To have or to be with, that is the question

The choice of words give away a whole culture, and in particular the way verbes are built. A concept such as owning something is translated in most European languages the same way: to have, avoir, tener, … A European possesses things, the thing is owned.

Conversely, other cultures focus rather on the relationship between two elements, that is to say the languages express the existence of a person/object and then link it with the “owner”. One does not say “I have a cat”, but “a cat is with me”. Here are a few examples from a few langauges I cam accross:

  • A Turkish person will say “my cat is existing” or kedim var. Kedi means “cat” to which we add an “m” to show the ownership and var means “existing” or “there is”. To say “I don’t have a cat” in Turkish we would say kedim yok, where yok stands for “not existing” or “there isn’t”. Pretty efficient.
  • An Irish person speaking Gaelic will say Tá cat agam, tá is the verb “to be” and agam is the addition of the preposition ag or “at” in English and the pronoun me. Hard to translate litterally! Maybe “a cat of mine is”?
  • The verb “to have” in swahili is built with the verb “to be” kuwa and “with” na, that is to say kuwa na. A person from Tanzania would then say Nina paka, paka meaning cat.
  • Finally a Russian person will say У меня есть кот (in phonetics: U menya est’ kot). У is the preposition expressing the place, меня translates “me” and есть is the verb “exist” in the infinitive form, this time I will let you translate litterally.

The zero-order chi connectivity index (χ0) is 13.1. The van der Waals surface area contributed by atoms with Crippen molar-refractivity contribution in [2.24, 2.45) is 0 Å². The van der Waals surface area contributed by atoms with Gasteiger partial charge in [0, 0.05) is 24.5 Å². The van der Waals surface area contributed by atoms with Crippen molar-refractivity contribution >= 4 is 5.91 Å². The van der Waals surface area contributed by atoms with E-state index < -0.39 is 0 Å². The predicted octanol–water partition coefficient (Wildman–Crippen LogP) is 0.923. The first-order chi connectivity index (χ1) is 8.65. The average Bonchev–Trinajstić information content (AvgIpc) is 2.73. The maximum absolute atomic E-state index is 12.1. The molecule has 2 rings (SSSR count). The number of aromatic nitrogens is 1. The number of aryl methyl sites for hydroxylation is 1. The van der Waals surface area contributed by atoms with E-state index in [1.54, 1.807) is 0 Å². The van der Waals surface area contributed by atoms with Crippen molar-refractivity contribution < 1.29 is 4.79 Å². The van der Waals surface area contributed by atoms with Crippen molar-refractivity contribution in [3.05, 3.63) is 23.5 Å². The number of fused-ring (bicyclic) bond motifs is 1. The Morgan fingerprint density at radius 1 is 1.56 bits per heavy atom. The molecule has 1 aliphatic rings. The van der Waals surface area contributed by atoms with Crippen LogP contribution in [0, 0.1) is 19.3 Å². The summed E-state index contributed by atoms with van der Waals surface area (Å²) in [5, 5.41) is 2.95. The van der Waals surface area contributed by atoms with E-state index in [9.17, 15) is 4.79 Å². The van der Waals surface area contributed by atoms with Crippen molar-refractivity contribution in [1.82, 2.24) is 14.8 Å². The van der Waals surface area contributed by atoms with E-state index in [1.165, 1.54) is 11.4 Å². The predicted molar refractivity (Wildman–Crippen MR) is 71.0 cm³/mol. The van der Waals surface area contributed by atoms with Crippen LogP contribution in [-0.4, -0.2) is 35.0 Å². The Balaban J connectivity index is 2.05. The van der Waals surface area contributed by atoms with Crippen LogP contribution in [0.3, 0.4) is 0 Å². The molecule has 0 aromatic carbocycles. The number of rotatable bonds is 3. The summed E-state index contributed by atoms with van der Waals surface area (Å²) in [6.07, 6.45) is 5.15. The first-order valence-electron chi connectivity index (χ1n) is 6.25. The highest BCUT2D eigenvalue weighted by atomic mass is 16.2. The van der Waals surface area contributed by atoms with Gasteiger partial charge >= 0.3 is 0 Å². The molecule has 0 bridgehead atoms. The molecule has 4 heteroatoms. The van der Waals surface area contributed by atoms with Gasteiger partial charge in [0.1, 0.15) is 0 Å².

All those differences question the way we interact with our environment and how we relate to objects and beings around us. If I were to say “a cat of mine exists”, how would that affect the relationship I have with my cat?

Neither yes nor no

I used to think all languages had opted for a similar way to accept or decline, to confirm or deny. 2 little words, short to be as efficient as possible.

yes – no
oui – non
sí – no
ja – nein
да / da – нет / niet

The first language to alter my viewpoint was the Turkish language, which uses longer words: evet (yes) et hayır (no). Depending on where a Swahili speaker lives, one will either say the words ndio (yes) or hapana (litteraly “there isn’t”), or a sound and a nod. Thus a long “eeeeh” with raised eyebrows will show agreement, while a “huh-huh” and a nod will show disagreement.

Lastly I came to discover a language that entirely skipped the question. In Gaelic, the official language of Ireland, there is neither yes, nor no. To answer the following question “do you want to go there?”, a simple “I do want to go” or “I don’t want to go” will suffice. The sole verb confirms or declines. And this influences the English spoken by the Irish, who would never lose a game of “neither yes nor no”!

Thanks to the FICEP for organising language initiations and to Paula Nic Cionnaith for sharing her culture on a rainy Saturday of May in the Hotel de Ville.

Numbers – when you next cross the BNF metro station

Little brass signs set in every step of the staircase, a guessing game for the line-14 commuter. I am talking about the 19 steps leading outside the BNF metro station written in 19 languages.

Here are a few illustrators of the languages chosen by the architect Antoine Grumbach:

When you next cross the station, look at your feet and count in the language of your chosing even if it is only till 19.